Copyright Stuff: After being published in The Ruby Spellbook, all rights revert back to you. That means you’re free to publish your work elsewhere in the future, as long as that’s cool with your future publisher/s. We’d greatly appreciate an acknowledgment that we were the first journal to share your rockin’ work with the world, but this isn’t the kind of thing we’re going to release the hounds over.
Money Stuff: We will never, ever charge for submissions. Accordingly, at this time we’re not paying contributors in anything other than thanks, bylines, links to their sites if applicable, and pretty emailed certificates congratulating you on learning a new spell (yes, we will actually send these).
How to Submit
Send an email to firstname.lastname@example.org with your submission/s attached and “Submission” in the subject line. Please also include the following information in the body of your email:
1. Acknowledgments of any media (shows, movies, books, etc.) that inspired the piece. We ask for this not only so we can build community and introduce each other to cool works we might not have heard of, but also so that we can give credit where credit is due. This is especially important if you’re strongly alluding to or referencing someone else’s world/characters/creatures in your work. While some creators support and even encourage literature that draws from their stories, others are strongly against it. Here’s a list of some famous authors’ policies: http://fanlore.org/wiki/Professional_Author_Fanfic_Policies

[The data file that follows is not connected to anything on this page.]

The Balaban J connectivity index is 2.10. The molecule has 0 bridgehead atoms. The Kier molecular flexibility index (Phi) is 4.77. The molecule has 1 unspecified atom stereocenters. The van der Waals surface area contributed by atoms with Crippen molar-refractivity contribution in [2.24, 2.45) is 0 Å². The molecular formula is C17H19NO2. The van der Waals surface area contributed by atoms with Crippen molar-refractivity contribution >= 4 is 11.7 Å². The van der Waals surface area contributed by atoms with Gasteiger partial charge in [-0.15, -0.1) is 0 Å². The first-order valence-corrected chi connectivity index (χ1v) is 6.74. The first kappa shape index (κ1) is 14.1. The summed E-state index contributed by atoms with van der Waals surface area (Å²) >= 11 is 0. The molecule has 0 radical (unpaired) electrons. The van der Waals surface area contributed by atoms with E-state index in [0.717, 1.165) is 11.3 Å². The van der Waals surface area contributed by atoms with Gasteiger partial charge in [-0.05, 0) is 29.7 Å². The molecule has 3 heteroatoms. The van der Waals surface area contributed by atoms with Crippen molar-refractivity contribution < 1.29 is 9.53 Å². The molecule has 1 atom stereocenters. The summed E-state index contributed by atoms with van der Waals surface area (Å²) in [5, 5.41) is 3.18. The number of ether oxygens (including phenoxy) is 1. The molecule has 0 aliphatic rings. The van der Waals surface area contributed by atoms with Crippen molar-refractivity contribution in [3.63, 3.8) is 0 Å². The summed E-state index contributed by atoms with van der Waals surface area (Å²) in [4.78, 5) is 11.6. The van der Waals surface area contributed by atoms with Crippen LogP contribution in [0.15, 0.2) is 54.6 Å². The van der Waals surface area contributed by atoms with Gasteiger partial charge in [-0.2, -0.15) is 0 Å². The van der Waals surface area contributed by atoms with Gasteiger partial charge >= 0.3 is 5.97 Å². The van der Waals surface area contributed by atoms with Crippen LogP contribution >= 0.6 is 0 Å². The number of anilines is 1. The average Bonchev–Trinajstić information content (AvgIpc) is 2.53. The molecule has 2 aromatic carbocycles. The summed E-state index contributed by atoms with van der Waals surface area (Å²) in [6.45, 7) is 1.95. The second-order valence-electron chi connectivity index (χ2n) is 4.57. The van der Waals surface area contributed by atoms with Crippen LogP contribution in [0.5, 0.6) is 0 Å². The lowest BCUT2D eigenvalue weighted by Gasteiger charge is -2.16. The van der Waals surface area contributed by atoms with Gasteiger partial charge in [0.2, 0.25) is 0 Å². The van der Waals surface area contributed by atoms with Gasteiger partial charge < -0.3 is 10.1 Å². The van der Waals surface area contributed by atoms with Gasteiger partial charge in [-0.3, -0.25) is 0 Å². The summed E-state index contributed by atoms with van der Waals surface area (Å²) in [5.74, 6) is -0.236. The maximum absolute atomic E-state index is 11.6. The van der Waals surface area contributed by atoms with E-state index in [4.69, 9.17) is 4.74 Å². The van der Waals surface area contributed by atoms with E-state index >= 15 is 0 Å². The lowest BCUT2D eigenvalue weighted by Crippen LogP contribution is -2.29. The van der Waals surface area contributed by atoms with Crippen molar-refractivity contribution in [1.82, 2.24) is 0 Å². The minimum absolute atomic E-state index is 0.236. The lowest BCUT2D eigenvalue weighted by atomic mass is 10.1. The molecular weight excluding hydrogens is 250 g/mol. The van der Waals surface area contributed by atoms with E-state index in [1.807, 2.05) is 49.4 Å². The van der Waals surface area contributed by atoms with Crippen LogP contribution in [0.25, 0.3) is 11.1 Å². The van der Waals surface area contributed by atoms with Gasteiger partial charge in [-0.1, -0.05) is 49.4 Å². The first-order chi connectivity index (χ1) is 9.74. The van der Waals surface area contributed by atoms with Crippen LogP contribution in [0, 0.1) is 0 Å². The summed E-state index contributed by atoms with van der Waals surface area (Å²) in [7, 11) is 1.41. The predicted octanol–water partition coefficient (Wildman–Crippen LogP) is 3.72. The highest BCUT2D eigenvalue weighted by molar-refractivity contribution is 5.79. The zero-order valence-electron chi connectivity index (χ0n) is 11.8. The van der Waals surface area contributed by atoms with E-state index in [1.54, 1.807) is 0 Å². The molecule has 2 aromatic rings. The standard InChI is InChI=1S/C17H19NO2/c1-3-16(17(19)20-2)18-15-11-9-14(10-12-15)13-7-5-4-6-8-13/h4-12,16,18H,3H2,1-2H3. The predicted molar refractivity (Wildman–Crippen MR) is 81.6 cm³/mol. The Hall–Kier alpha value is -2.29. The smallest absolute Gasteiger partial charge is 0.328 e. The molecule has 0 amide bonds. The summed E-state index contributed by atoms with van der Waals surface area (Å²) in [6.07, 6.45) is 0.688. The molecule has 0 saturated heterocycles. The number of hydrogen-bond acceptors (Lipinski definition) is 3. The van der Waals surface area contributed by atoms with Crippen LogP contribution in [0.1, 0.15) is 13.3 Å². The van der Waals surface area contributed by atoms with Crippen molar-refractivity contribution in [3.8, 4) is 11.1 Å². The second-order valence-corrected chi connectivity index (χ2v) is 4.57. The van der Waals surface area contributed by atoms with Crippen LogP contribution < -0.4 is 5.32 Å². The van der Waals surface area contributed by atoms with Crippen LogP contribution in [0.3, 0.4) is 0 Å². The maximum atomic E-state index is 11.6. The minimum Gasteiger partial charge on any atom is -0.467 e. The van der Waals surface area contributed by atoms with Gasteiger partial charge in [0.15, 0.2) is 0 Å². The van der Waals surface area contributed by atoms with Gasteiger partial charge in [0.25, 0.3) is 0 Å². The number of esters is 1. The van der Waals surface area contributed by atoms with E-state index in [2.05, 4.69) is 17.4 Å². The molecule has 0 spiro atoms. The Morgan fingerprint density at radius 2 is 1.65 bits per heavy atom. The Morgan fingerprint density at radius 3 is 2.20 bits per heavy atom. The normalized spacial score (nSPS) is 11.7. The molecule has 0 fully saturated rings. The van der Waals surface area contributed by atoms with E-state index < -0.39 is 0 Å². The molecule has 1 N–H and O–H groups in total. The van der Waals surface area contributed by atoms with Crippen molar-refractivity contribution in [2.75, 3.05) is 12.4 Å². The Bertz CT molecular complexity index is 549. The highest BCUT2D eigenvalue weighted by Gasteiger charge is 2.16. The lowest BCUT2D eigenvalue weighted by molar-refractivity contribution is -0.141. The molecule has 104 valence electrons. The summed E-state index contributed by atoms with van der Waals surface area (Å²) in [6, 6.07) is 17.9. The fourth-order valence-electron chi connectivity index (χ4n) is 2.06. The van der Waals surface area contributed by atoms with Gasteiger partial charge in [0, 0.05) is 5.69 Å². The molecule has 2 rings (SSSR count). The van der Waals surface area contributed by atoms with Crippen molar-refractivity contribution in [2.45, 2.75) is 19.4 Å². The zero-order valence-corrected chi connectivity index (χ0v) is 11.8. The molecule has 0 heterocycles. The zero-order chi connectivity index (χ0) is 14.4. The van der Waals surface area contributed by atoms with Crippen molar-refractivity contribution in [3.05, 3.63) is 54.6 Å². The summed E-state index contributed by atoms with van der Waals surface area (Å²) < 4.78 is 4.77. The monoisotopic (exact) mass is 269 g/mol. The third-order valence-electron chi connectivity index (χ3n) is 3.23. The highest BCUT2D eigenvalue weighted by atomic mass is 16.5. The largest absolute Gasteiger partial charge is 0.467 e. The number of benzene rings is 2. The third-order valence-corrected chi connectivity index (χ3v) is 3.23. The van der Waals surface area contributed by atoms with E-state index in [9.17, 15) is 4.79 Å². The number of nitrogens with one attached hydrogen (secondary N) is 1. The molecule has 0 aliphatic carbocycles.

Please look over and respect these folks’ wishes when crafting your submissions!
2. A brief bio. This can be an Otherworldly Bio or an Earthly Bio (see Masthead for examples). If you’d like to be published under a name other than the one you’d use on a job application, now’s the time to tell us.
Please note that any submissions found flagrantly ignoring the Genre Guidelines, Content Guidelines, or submission instructions shall be booted out the figurative door with our best wishes whilst we wave our figurative handkerchiefs farewell.
We know waiting stinks. We will do our best to get back to you in 1-3 weeks. If you’be been waiting for more than three weeks, feel free to send us an email poking us gently. Otherwise, have faith that we will eagerly read your work as soon as we can.